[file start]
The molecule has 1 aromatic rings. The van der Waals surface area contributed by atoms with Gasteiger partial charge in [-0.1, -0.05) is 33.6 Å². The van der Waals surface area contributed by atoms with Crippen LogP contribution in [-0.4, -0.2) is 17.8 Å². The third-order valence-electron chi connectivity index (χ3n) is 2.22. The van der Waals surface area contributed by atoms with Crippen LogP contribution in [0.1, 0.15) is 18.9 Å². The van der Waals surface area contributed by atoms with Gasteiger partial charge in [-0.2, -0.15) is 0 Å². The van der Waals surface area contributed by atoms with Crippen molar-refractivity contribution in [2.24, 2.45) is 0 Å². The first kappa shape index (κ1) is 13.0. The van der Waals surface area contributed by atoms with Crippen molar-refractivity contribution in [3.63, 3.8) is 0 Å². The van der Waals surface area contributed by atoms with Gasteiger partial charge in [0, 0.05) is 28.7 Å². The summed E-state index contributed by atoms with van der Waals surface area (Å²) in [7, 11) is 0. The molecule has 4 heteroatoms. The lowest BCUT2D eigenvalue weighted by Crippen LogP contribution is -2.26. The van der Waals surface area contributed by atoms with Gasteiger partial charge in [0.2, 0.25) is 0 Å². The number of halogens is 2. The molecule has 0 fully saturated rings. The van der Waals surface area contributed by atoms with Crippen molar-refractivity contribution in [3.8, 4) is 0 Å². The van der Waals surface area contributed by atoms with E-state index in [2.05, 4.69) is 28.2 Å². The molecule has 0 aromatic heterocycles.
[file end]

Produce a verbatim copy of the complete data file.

The molecule has 1 aromatic rings. The van der Waals surface area contributed by atoms with Gasteiger partial charge in [-0.1, -0.05) is 33.6 Å². The van der Waals surface area contributed by atoms with Crippen LogP contribution in [-0.4, -0.2) is 17.8 Å². The third-order valence-electron chi connectivity index (χ3n) is 2.22. The van der Waals surface area contributed by atoms with Crippen LogP contribution in [0.1, 0.15) is 18.9 Å². The van der Waals surface area contributed by atoms with Gasteiger partial charge in [-0.2, -0.15) is 0 Å². The van der Waals surface area contributed by atoms with Crippen molar-refractivity contribution in [2.24, 2.45) is 0 Å². The first kappa shape index (κ1) is 13.0. The van der Waals surface area contributed by atoms with Crippen molar-refractivity contribution in [3.63, 3.8) is 0 Å². The van der Waals surface area contributed by atoms with Gasteiger partial charge in [0, 0.05) is 28.7 Å². The summed E-state index contributed by atoms with van der Waals surface area (Å²) in [7, 11) is 0. The molecule has 4 heteroatoms. The lowest BCUT2D eigenvalue weighted by Crippen LogP contribution is -2.26. The van der Waals surface area contributed by atoms with Gasteiger partial charge in [0.2, 0.25) is 0 Å². The number of halogens is 2. The molecule has 0 fully saturated rings. The van der Waals surface area contributed by atoms with Crippen molar-refractivity contribution in [3.8, 4) is 0 Å². The van der Waals surface area contributed by atoms with E-state index in [2.05, 4.69) is 28.2 Å². The molecule has 0 aromatic heterocycles.